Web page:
The pair of electric-powered scooters provided by the companies Bird and Lime, sitting incongruously in the center of Philadelphia’s baroque City Council chambers, sent a clear message: the e-scooter lobby has rolled into Pennsylvania in force.
“I had an opportunity through my good friend John Hawkins to ride one of these dockless mobile scooters,” Councilman Kenyatta Johnson said, opening a hearing on the topic by name-checking a local lobbyist who has been working with Bird to gain traction in the city. “I think this can also be an alternative to us driving our cars downtown.”
They are one step closer with the introduction of state legislation by Rep. Stephen Kinsey, a Democrat representing part of Northwest Philadelphia, and Rep. Greg Rothman, a Cumberland County Republican who did not respond immediately to inquiries as to whether he expected to see scooters in his district, which winds through Harrisburg’s suburbs.
“Pennsylvania is quickly falling behind other places that have already embraced this next generation of transportation,” they wrote in a memo seeking co-sponsors this week.
Advocates said they hoped the bill could pass into law by June and urged the city to prepare a plan that could allow scooters — two-wheeled, electrically powered devices that top out at speeds around 20 mph — to hit the streets by summer.
Councilmember Mark Squilla, whose district covers the river wards from Port Richmond to South Philadelphia, said a pilot launch restricted to his district might be feasible even in advance of state legislation. As in dozens of other cities around the country, it would function in the form of a shared fleet that riders can rent via a smartphone app for a few dollars per ride.
That would require support from the Mayor’s Office of Transportation and Infrastructure Services , which indicated that due to safety concerns, the city is disinclined to take quick action.
“They don’t seem interested, but we can keep pushing that issue," Squilla said. “If the state does legalize scooters, it will put a little more pressure on the city.”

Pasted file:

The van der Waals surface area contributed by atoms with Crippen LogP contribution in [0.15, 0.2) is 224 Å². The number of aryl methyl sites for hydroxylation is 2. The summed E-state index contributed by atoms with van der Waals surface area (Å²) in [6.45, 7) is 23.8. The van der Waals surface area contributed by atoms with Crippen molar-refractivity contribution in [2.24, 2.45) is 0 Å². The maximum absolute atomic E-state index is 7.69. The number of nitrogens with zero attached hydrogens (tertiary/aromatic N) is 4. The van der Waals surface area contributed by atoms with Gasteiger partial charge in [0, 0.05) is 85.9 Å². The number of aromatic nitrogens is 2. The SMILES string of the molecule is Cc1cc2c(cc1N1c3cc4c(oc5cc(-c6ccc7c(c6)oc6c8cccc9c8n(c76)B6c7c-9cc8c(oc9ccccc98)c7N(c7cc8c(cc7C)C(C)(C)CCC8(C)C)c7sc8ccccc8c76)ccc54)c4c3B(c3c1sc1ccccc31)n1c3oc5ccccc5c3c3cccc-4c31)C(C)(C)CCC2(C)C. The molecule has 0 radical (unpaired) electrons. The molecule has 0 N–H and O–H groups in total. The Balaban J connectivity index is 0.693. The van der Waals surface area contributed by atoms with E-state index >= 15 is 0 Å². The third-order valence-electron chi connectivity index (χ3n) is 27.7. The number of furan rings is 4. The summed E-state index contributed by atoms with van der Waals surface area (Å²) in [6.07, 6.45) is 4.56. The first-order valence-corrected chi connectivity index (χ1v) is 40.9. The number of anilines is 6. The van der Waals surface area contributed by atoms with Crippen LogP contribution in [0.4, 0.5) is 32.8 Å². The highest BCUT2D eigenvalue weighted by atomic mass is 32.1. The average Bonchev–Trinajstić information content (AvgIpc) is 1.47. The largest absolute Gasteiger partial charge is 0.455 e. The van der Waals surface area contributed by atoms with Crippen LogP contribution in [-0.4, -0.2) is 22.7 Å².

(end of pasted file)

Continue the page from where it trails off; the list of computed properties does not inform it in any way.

As of last spring, OTIS had been working toward developing a permitting process that would welcome dockless shared bicycles and e-scooters into the city. But after reviewing state law, under which the scooters are not legal for use on public roadways or sidewalks, the agency hit the brakes.
Christopher Puchalsky, director of strategic initiatives at OTIS, said further research had raised so many concerns that he was recommending the city not act for at least one year.
“What data exists points to a popular and novel form of transportation that has shown relatively high risk of crashes,” he said.
A Consumer Reports analysis found more than 1,500 serious scooter-related injuries, he noted. A separate study, by University of California, Los Angeles researchers, found 249 emergency-room visits at just two hospitals in Los Angeles by scooter riders or people who were hit by or tripped over scooters. Puchalsky added that there have been four fatalities on scooters in the past year, whereas only two people have died in nine years of bike sharing around the country.
Advocates hope that more scooters on the road will mean fewer cars. But Cheryl Bettigole, director of the city Department of Public Health’s Division of Disease and Injury Prevention, said there’s no data to show that scooter trips tend to replace car trips. She said the injury rate — according to a Portland study, 50 times higher than the injury rate per mile for bike share or for motorcycles — is enough reason to proceed with caution.
Nonetheless, cycling advocates, environmental groups, and others urged speedy action on the scooters as a means to improve equitable access to transportation, reduce traffic congestion, drive revenue to infrastructure improvements, and create jobs managing scooter fleets. Paul White, a Bird representative, said that worries about injuries were overplayed, and that most injuries are minor. As for those four fatalities, he said three of them occurred at 3 a.m.
Megan Ryerson, a professor of transportation engineering and urban planning at the University of Pennsylvania, said scooters can make all users of the road safer, by increasing drivers’ awareness and boosting demand for better infrastructure like protected bike lanes.
“When we give Philadelphians access to safe and affordable alternatives for transportation, they will use them,” she said.
Though the city administration is cautious, Johnson said scooter fans likely won’t have to wait long.